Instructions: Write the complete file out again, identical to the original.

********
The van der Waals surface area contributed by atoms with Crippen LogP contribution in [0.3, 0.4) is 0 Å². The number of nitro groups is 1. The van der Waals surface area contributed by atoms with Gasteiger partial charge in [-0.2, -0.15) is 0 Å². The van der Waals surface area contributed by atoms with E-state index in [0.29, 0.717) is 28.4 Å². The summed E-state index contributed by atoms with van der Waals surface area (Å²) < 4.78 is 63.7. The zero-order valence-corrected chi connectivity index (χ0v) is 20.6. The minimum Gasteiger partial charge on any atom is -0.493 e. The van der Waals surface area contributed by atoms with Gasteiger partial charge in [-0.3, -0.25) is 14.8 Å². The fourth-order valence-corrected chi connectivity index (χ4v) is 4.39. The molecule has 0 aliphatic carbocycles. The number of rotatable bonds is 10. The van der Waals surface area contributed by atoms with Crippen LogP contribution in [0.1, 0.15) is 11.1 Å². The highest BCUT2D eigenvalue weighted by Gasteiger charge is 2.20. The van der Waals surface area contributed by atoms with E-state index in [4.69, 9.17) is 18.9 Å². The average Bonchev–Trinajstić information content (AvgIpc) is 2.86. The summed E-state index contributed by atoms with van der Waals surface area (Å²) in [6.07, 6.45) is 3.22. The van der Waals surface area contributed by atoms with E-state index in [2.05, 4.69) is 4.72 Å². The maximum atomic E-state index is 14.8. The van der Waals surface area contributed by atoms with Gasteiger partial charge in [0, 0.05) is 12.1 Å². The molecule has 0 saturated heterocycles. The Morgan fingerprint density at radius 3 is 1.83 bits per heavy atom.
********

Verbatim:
The van der Waals surface area contributed by atoms with Crippen LogP contribution in [0.3, 0.4) is 0 Å². The number of nitro groups is 1. The van der Waals surface area contributed by atoms with Gasteiger partial charge in [-0.2, -0.15) is 0 Å². The van der Waals surface area contributed by atoms with E-state index in [0.29, 0.717) is 28.4 Å². The summed E-state index contributed by atoms with van der Waals surface area (Å²) < 4.78 is 63.7. The zero-order valence-corrected chi connectivity index (χ0v) is 20.6. The minimum Gasteiger partial charge on any atom is -0.493 e. The van der Waals surface area contributed by atoms with Gasteiger partial charge in [-0.3, -0.25) is 14.8 Å². The fourth-order valence-corrected chi connectivity index (χ4v) is 4.39. The molecule has 0 aliphatic carbocycles. The number of rotatable bonds is 10. The van der Waals surface area contributed by atoms with Crippen LogP contribution in [0.1, 0.15) is 11.1 Å². The highest BCUT2D eigenvalue weighted by Gasteiger charge is 2.20. The van der Waals surface area contributed by atoms with E-state index in [4.69, 9.17) is 18.9 Å². The average Bonchev–Trinajstić information content (AvgIpc) is 2.86. The summed E-state index contributed by atoms with van der Waals surface area (Å²) in [6.07, 6.45) is 3.22. The van der Waals surface area contributed by atoms with E-state index in [2.05, 4.69) is 4.72 Å². The maximum atomic E-state index is 14.8. The van der Waals surface area contributed by atoms with Gasteiger partial charge in [0, 0.05) is 12.1 Å². The molecule has 0 saturated heterocycles. The Morgan fingerprint density at radius 3 is 1.83 bits per heavy atom.